religious knives The Door (CD, £5.10)label: Ecstatic Peace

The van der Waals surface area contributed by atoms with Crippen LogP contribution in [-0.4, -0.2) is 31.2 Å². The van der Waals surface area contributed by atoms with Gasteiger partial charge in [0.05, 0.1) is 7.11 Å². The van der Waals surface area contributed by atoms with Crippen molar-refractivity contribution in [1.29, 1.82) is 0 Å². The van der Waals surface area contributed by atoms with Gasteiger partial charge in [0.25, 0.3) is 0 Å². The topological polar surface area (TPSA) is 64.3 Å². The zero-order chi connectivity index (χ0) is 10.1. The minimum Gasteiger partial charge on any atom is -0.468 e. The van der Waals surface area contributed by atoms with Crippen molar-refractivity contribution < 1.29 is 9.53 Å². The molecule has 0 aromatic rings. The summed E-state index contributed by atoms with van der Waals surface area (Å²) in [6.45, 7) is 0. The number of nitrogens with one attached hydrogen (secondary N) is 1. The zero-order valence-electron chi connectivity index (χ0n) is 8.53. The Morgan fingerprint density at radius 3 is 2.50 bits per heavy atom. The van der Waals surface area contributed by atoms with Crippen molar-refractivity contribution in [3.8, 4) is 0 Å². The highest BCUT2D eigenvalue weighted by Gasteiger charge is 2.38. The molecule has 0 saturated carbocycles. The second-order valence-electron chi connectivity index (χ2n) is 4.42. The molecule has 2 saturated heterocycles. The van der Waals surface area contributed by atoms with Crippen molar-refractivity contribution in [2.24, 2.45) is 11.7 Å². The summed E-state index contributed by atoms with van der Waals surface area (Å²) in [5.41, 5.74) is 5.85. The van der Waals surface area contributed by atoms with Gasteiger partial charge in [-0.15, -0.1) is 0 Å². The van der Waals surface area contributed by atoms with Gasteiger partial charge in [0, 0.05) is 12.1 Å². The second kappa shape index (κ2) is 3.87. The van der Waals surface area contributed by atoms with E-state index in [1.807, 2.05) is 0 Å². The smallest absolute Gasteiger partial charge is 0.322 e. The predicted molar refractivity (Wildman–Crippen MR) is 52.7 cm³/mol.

Maya Miller and Michael Bernstein met in New York a decade ago, and began making music together as half of sturm und drone quartet Double Leopards a few years after that. Religious Knives came later still, away from the road and the rehearsal space, borne and nurtured in cramped apartments throughout Kings County. Beginning in 2005, the pair released a string of CD-Rs and cassettes, both on their own imprint and through the labels of kindred spirits. Steadily moving away from the psychedelic tone baths and modern industrial scrape for which the Leopards had become known, Religious Knives coursed through minimal synth oscillations and spare Kraut repetition. Mouthus's Nate Nelson joined the pair in 2006, lending a powerful presence behind the drums that shaped Religious Knives' rudimentary jams into rough-hewn, long-form paeans to tar-blackened bummer psych. Soon after that, old friend Todd Cavallo completed the quartet on bass, adding a sturdy low end and dubwise groove that lifted Religious Knives from cellar murk to black cloud puffs of bone deep alarm. As an active four-piece, Religious Knives have presided over a pair of twelve-inches, a couple of collections of out of print singles and long gone burns, and one full-length. All throughout, these four have traced a path away from the clamour they once knew, bathing slight guitars, interlocking vocals and solemn basslines in reedy organs and recalcitrant modular synths. The seemingly tin eared would call it noise, but in these eight hands such a set plays as anything but, instead a (cough) syrupy stroll in search of the ghosts of rock's classicist past. With The Door, Religious Knives have not only found those bygone days, but broken them apart. There are bookmarks to be found here, pages creased in well-worn chapters. But make no mistake - theirs is a sound tied to the here and now, a summer record for those dread days when the heat holds low and skin sticks to cheap car seats and old patio furniture. These six songs are brighter, sharper than anything that has come before, locking in tight on jugular rhythms. It's the score for disappearing neighbourhoods and crumbling buildings, a hope of holding onto the past as those around us move fast to forget it.
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